National

The Two-Way
2:06 pm
Tue October 1, 2013

What Shutdown? WWII Vets Ignore Barricades To See Memorial

A World War II veteran visits the World War II Memorial on the National Mall on Tuesday.
Karen Bleier AFP/Getty Images

Originally published on Tue October 1, 2013 3:16 pm

Perhaps Congress can take a hint from these gentlemen:

The men in red shirts are World War II veterans, who traveled from Mississippi as part of an Honor Flight tour, which has been flying veterans to the National World War II Memorial in Washington since 2005, a year after the memorial opened.

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Shots - Health News
2:04 pm
Tue October 1, 2013

Connecticut's Insurance Website Struggles At Opening

The online health exchange in Connecticut got off to a bumpy start Tuesday.
iStockphoto.com

Today is the day the uninsured can sign up for insurance on Connecticut's new health care exchange under the Affordable Care Act. But technical glitches have hampered the rollout.

Kevin Counihan is pretty good at managing expectations. He's the head of Access Health CT, the agency that runs the state's new health insurance marketplace.

He's got his eyes on 2016 and beyond. By then, he says, we'll be able to judge whether the health care overhaul has succeeded.

So, for him, Oct. 1 may be exciting, but it's not all that telling.

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Food
12:33 pm
Tue October 1, 2013

300 Sandwiches The Secret To Boyfriend's Heart?

New York Post reporter Stephanie Smith sparked a firestorm online when she wrote about her plan to make her boyfriend 300 sandwiches - in exchange for an engagement ring. Host Michel Martin talks to Smith about her project, and the reaction to it.

The Two-Way
12:32 pm
Tue October 1, 2013

8 Great 'Shutdown Pickup Lines'

The fun has begun.
Twitter

When a government shutdown loomed in 2011, the Twitterverse had some fun with #govtshutdownpickuplines.

They're back!

Here are some of the better, slightly naughty ones we're seeing (we also also checked #shutdownpicklines):

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Law
12:16 pm
Tue October 1, 2013

DOJ Voting Lawsuit: Absurd Or Critical?

Originally published on Tue October 1, 2013 2:56 pm

Transcript

MICHEL MARTIN, HOST:

I'm Michel Martin and this is TELL ME MORE from NPR News. My thanks to Celeste Headlee for sitting in for me on short notice. So today, the country woke up to the shutdown of the federal government. We've been hearing from you about how this is affecting you and your budgets and your families. We'll hear what you've been telling us and we'll hear from two of the business reporters we turn to often to find out what they're hearing about the long and short-term impact on the country. That's in just a few minutes.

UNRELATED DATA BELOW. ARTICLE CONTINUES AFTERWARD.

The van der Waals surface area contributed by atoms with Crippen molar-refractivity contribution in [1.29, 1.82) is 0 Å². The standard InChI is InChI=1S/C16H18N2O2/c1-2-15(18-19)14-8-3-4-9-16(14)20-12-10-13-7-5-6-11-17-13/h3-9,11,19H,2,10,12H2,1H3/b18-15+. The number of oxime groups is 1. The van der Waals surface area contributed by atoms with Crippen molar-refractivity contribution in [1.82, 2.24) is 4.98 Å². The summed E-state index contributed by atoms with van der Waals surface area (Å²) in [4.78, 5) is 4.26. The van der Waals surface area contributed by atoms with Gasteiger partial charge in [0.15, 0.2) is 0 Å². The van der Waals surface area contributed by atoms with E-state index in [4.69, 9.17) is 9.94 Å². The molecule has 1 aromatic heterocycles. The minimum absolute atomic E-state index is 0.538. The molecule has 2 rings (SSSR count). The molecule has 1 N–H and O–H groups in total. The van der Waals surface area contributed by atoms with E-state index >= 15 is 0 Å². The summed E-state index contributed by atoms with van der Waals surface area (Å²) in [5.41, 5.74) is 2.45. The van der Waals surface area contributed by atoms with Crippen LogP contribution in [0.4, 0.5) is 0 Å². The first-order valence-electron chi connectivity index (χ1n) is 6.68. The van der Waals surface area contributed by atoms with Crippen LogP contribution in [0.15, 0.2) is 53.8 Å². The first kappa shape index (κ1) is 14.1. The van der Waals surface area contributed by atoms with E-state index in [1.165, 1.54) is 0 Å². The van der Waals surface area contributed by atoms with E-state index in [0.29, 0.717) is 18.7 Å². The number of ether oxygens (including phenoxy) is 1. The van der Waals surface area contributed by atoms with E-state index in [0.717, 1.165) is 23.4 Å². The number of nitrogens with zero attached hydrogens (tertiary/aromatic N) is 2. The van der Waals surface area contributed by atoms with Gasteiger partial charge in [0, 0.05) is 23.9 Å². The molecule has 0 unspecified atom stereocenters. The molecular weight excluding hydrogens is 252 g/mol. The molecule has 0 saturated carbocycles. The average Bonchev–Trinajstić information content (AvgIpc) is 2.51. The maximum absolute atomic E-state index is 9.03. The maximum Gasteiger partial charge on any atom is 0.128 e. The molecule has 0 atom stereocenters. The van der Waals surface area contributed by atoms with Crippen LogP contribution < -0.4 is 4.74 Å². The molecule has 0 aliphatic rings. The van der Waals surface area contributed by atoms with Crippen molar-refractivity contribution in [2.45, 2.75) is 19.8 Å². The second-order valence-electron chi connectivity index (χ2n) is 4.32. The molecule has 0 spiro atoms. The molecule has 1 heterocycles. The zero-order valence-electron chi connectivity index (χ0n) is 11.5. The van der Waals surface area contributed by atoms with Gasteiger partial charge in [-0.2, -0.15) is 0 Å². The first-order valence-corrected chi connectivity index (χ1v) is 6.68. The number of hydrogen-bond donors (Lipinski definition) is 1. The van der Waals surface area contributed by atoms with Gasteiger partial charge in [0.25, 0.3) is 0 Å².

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Around the Nation
12:16 pm
Tue October 1, 2013

When Teen Parties Go Viral

Originally published on Tue October 1, 2013 2:56 pm

Transcript

MICHEL MARTIN, HOST:

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Pop Culture
12:16 pm
Tue October 1, 2013

Reporting On The Shutdown, One Facebook Post At A Time

Craig Thoricht's wife Linda.
Courtesy of Craig Thoricht

Originally published on Wed October 2, 2013 10:26 am

Shutting down the government is nothing new; Congress did it 18 years ago, suspending federal operations for three weeks.

History suggests Americans will accept the inconvenience for the duration, and Congress eventually will find a compromise.

But what if history is bunk? What if what we think we know about government shutdowns doesn't apply to this one?

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It's All Politics
12:07 pm
Tue October 1, 2013

The Panda Cam? That's Shut Down, Too

A self-portrait taken by the NASA exploration rover Curiosity in Gale crater on Mars.
NASA AP

Originally published on Tue October 8, 2013 9:17 am

By now, you've probably heard that the federal government shut down at 12:01 a.m. ET Tuesday after members of Congress were unable to reach a budget agreement in time to keep the government funded.

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The Two-Way
10:26 am
Tue October 1, 2013

Snowden Is A Finalist For European Human Rights Award

Edward Snowden, seen here in a photo provided by The Guardian, is a finalist for the Sakharov Prize. Earlier this year, Snowden leaked classified information about secret U.S. surveillance programs.
AP

Originally published on Tue October 1, 2013 11:29 am

Edward Snowden, the former NSA contract worker who leaked documents detailing America's secret and broad surveillance activities, is on the short list of nominees for Europe's Sakharov Prize, which recognizes those who fight for human rights.

Other finalists include Malala Yousafzai, the Pakistani schoolgirl who survived being shot in the head; and three political prisoners in Belarus.

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The Two-Way
7:42 am
Tue October 1, 2013

After Colorado Rock Slide, Teams Struggle To Reach 5 Bodies

Originally published on Tue October 1, 2013 10:30 am

Residents of Buena Vista, Colo., are in shock after a rock slide on Monday that authorities say killed five people — possibly all from the same family.

The Denver Post says "a deadly cascade of boulders poured over Chaffee County's popular Agnes Vaille Falls [at] midmorning." The rocks came down on a popular hiking trail.

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